Those who decide to live in single-sex communities in the FWBO do so very much as a means to an end: the end being to overcome this one-sidedness and sexual polarization, to stop depending on others, and to develop 'complementary' qualities in themselves.

However, for many people, this may still beg a few questions, such as those of one-sidedness and escapism with which I opened my article. Then, there are the questions of what people in single-sex communities do about sex, assuming they are not celibate, whether single-sex communities are a satisfactory alternative to family life and, finally, how single-sex communities work in practice.

I have stated that single-sex communities are an excellent antidote to sexual one-sidedness. But perhaps the opposite view is more current because many familiar kinds of single-sex institution in our society seem to promote one-sidedness: the army, for example, or single-sex public schools.

The great difference between these and single-sex communities in the FWBO lies in the fact that our communities work according to Buddhist principles: above all, the principle of spiritual friendship. Single-sex living is not simply a question of reducing contact with members of the opposite sex: much more important than this is the opportunity it grants us to develop strong, mutually supportive friendships with members of our own sex. It is only in this context that a person can develop the 'complementary opposite' qualities I have discussed, there being in the single-sex situation no obvious sexual polarization to inhibit us from doing so.

This raises an important point: the benefits of a single-sex life-style can be enjoyed to a very large extent without actually undertaking complete celibacy. Celibacy is undoubtedly of great benefit, and is perhaps the most satisfactory lifestyle from the point of view of overcoming sexual polarities within oneself, but as Sangharakshita indicated in the last issue, celibacy not as an 'absolute', either/or affair, but a matter of degree. Living in a single-sex community may not mean giving up sex altogether, but it will mean relegating sex and sexual relationships to a more peripheral position in one's life and scale of priorities, whilst one's practice of Buddhism takes an increasingly central position.

From 'The SINGLE - SEX experience', an article by Tejananda, published in the FWBO magazine, Golden Drum, Nov - Jan 1987/88 No. 7, pages 8 -9

The third item is a short extract from Subhuti's book 'Buddhism for Today', expressing similar views to Tejananda's above.

Both men and women must, if they are to be real individuals, develop within themselves both the masculine-aggressive and the feminine-nurturant qualities. Each does possess both characteristics latent within, yet each tends to experience only that which is connected with his or her biological gender. When men and women are with members of the opposite sex this tendency is reinforced. They tend to polarise, to experience their own basic characteristic more strongly and to see the other embodied in the opposite sex. In this way the latent underdeveloped quality is not brought into play. When simply with members of one's own sex it is far easier - though it is not an inevitable occurrence - to experience and realise both qualities within one in the absence of any opportunity to project and polarise. Most people's experience of single-sex activities is that it is far easier to be oneself in a deeper and more relaxed way. Those who choose to live and work in that way do so because they have found it to be the best way for them to live.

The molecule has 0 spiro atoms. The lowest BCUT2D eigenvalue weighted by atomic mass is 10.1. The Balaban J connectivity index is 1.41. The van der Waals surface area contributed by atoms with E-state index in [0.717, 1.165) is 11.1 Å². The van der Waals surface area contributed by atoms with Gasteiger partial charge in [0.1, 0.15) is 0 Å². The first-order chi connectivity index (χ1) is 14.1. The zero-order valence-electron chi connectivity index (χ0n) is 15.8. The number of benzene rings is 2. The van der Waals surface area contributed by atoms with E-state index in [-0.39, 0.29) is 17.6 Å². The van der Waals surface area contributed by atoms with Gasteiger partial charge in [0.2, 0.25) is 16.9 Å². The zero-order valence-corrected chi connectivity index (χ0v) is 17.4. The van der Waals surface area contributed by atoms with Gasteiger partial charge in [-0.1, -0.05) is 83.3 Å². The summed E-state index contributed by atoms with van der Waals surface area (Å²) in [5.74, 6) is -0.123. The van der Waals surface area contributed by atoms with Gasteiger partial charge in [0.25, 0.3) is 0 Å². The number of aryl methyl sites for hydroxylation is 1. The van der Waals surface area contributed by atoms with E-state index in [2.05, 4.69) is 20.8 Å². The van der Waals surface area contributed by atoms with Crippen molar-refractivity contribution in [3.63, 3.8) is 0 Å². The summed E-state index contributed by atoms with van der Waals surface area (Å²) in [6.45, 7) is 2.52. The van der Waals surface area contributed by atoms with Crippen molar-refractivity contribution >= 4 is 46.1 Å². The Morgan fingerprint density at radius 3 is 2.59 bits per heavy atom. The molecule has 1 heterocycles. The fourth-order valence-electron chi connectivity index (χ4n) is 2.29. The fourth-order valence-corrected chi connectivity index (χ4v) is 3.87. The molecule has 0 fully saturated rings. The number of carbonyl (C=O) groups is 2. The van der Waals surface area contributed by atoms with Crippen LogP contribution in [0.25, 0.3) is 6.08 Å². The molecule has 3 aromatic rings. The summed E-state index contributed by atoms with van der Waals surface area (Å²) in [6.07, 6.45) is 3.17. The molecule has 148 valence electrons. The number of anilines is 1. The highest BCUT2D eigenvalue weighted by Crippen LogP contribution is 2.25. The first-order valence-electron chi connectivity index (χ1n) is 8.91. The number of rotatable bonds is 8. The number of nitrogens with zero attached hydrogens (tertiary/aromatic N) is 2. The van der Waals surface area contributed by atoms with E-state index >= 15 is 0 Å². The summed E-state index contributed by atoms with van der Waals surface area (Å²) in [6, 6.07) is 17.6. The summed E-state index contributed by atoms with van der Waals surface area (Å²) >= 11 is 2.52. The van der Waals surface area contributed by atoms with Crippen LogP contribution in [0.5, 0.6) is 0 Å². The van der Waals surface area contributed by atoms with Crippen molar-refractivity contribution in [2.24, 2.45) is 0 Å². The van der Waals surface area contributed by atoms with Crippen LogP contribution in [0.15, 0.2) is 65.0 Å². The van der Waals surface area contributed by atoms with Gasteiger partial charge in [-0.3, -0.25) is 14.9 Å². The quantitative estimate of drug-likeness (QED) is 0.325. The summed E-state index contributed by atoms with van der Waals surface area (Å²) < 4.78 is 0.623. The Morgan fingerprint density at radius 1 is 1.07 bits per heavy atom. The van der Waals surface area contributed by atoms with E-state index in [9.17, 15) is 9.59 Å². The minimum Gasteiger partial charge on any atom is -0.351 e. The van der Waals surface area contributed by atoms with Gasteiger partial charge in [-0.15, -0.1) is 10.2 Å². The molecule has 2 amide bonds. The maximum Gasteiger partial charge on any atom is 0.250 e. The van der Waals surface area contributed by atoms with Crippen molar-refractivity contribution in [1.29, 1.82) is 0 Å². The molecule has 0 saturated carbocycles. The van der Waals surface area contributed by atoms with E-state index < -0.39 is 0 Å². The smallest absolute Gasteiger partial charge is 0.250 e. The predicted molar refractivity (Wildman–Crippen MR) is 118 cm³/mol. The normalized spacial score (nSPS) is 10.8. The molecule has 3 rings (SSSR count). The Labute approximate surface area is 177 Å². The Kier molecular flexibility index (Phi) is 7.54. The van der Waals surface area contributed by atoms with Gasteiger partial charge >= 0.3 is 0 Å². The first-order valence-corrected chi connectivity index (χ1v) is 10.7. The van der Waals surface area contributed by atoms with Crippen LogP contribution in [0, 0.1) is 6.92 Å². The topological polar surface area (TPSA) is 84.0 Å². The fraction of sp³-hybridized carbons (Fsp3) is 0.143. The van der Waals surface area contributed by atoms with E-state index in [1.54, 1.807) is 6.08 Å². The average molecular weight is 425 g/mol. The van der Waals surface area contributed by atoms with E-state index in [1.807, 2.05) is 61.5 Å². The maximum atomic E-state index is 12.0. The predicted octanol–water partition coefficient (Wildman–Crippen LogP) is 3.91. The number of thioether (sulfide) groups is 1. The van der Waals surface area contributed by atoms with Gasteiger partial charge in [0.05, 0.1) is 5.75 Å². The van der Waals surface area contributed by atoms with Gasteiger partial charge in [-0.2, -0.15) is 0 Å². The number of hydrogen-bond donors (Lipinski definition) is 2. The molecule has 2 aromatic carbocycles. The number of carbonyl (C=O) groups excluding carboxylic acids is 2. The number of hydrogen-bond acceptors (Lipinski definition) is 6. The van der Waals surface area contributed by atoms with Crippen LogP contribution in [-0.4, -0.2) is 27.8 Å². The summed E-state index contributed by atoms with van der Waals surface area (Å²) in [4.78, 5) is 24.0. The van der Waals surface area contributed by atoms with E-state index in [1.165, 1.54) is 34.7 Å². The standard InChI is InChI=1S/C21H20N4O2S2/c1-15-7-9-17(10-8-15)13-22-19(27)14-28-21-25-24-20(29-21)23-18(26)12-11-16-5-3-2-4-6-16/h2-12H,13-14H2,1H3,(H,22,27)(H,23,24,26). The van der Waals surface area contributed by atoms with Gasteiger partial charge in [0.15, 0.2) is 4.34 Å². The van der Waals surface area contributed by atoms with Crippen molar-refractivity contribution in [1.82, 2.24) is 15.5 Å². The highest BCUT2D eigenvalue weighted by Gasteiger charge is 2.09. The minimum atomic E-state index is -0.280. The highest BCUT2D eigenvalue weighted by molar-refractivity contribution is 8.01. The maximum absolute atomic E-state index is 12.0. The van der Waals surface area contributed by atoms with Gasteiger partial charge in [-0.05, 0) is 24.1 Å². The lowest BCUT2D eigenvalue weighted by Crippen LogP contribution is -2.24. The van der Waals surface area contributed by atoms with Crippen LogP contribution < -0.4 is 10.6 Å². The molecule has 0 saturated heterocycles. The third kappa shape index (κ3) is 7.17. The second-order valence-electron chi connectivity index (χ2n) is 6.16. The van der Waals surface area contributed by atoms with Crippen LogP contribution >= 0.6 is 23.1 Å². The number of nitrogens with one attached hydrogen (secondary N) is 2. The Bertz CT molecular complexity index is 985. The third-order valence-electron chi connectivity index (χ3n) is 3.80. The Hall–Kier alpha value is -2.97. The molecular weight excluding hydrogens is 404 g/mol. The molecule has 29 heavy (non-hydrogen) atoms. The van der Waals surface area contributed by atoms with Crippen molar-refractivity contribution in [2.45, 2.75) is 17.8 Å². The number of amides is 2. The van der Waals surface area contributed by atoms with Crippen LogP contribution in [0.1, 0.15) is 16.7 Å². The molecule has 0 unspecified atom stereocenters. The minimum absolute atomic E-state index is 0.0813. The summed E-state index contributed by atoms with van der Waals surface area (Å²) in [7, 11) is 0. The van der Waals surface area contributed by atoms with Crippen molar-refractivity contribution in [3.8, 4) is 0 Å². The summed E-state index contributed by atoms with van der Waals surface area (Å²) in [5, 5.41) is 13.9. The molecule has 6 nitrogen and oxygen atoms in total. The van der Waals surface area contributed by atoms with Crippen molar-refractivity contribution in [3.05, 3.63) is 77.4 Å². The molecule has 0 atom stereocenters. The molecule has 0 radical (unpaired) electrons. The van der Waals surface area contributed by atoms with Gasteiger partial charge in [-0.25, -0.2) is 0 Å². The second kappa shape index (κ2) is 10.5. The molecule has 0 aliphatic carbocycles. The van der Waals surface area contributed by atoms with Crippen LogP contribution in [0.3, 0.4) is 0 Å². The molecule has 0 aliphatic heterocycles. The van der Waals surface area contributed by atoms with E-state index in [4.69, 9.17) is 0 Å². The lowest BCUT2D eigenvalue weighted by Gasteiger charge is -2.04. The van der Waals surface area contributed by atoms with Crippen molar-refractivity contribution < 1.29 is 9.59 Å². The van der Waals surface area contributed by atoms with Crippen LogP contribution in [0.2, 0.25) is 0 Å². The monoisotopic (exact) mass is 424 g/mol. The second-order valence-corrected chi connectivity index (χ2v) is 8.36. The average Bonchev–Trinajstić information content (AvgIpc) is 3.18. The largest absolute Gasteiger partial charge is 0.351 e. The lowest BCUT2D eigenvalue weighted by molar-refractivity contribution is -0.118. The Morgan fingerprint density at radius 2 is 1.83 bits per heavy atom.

From 'Buddhism for Today', by Subhuti, pub FWBO/Windhorse 1983 rev. 1988, p 91,

The fourth item is a dissenting view from a non-FWBO member:

i think the 'single sex ideal' is a massive rationalisation of certain unconscious and biased attitudes of sangharakshita's, which maybe he no longer even holds. i don't know. but i do know that when fwbo publications say that in single sex situations participants are able to get in touch with their feminine (in the case of men) or masculine (in the case of women) attributes more effectively than in mixed-sex situations because there is no possibility for them to be projected, this is not consistent with anything i have read and just sounds like psycho-babble and a massive rationalisation.

i have studied a little of jung and he would say that *unless* there is a possibility for undeveloped attributes to be projected, to first be discovered in 'an other', there is no possiblity for them to be encountered at all - in other words we *only* discover these attributes if we have a possibility for first projecting them and then re-owning these projections. the fwbo has come out with something that sounds roughly like this, but on closer inspection has turned it completely on its head. in other words, it is, in my opinion, a false view and if all false views have an emotional basis then what is that basis in this case?

Posted by 'Buddhaz with Attitude', Wed 22 Nov 2000 in article <8vgnb7$oOi$>, in thread 'FWBO', in newsgroup talk.religion.buddhism